• Within large enterprises (business or institutional), one department makes energy-technology decisions while another pays the energy bills.

For example, a tenant in a rental house calls the landlord complaining about the HVAC system failing. While the landlord is there, the tenant complains about the high electric bill. The landlord smiles politely, and replaces the busted HVAC system with the cheapest system on the market. The landlord doesn’t have a financial interest or incentive to help the tenant reduce the high electric bill. Or maybe the landlord pays the electric bill, and the tenant never bothers to change the clogged dust filter, wasting energy and burning out the blower motor.

Using the “power of free markets” won’t solve these type of problems, which are known to experts as “principal-agent” or “split incentive” problems. In fact, if we get the price “right” for electricity (increase the electricity rate), we make these problem worse. In my example, the bill for electricity at the rental house would rise even further, but since energy decisions are split between the landlord and the tenant, neither person has the opportunity to make all the right choices to minimize costs.

It is hard to figure out what the right choice is.

Even when the price of energy is high, making choices about energy efficiency can be difficult. Investments in energy-using devices (vehicles, motors, buildings, etc.) commit the owner to energy costs for many years. There are a lot of variables to consider.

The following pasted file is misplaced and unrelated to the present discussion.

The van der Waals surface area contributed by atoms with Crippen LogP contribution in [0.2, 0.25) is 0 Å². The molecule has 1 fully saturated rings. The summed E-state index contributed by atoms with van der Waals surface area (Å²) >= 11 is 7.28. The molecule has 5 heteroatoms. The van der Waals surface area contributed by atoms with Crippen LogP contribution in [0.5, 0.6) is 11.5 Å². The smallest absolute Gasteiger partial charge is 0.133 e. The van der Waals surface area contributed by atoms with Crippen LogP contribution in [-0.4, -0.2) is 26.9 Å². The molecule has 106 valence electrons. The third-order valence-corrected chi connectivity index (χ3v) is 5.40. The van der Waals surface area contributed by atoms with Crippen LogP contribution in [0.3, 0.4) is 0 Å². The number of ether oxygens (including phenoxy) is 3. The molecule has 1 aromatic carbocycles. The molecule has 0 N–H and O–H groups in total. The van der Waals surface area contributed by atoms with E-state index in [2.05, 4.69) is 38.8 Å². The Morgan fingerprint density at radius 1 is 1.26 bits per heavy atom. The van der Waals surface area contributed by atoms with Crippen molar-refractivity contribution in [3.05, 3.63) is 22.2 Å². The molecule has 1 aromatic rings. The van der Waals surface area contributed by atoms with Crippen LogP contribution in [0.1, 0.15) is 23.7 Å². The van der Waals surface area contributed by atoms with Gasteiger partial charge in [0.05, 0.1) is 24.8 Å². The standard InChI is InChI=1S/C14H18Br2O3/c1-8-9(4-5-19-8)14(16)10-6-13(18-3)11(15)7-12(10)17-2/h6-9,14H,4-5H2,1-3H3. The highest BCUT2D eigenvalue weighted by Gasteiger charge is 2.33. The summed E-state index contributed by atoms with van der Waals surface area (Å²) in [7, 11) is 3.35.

For example, for the purchase of a hot water heating system, buyers are advised to consider:

  • Fuel type, availability and cost;
  • Size;
  • Energy efficiency; and
  • Costs.

Not only is it complicated to decide which kind of hot water heater to buy, but fewer than 1/3 of consumers make the choices and bear all the costs associated with their use of hot water. So why would a typical consumer go to all the trouble to understand all the hot water heating alternatives?

Considering other energy technology choices, I would add several items to the list of factors a buyer reasonably considers. One important factor is the buyer’s expected length of time owning the property and ability to recover costs if the property needs to be sold. Factor in to that not just the current cost of energy, but its likely future costs and the risk that future costs will be significantly higher or lower than expected. Also one needs to consider impacts of installation on the use of the property (both positive and negative).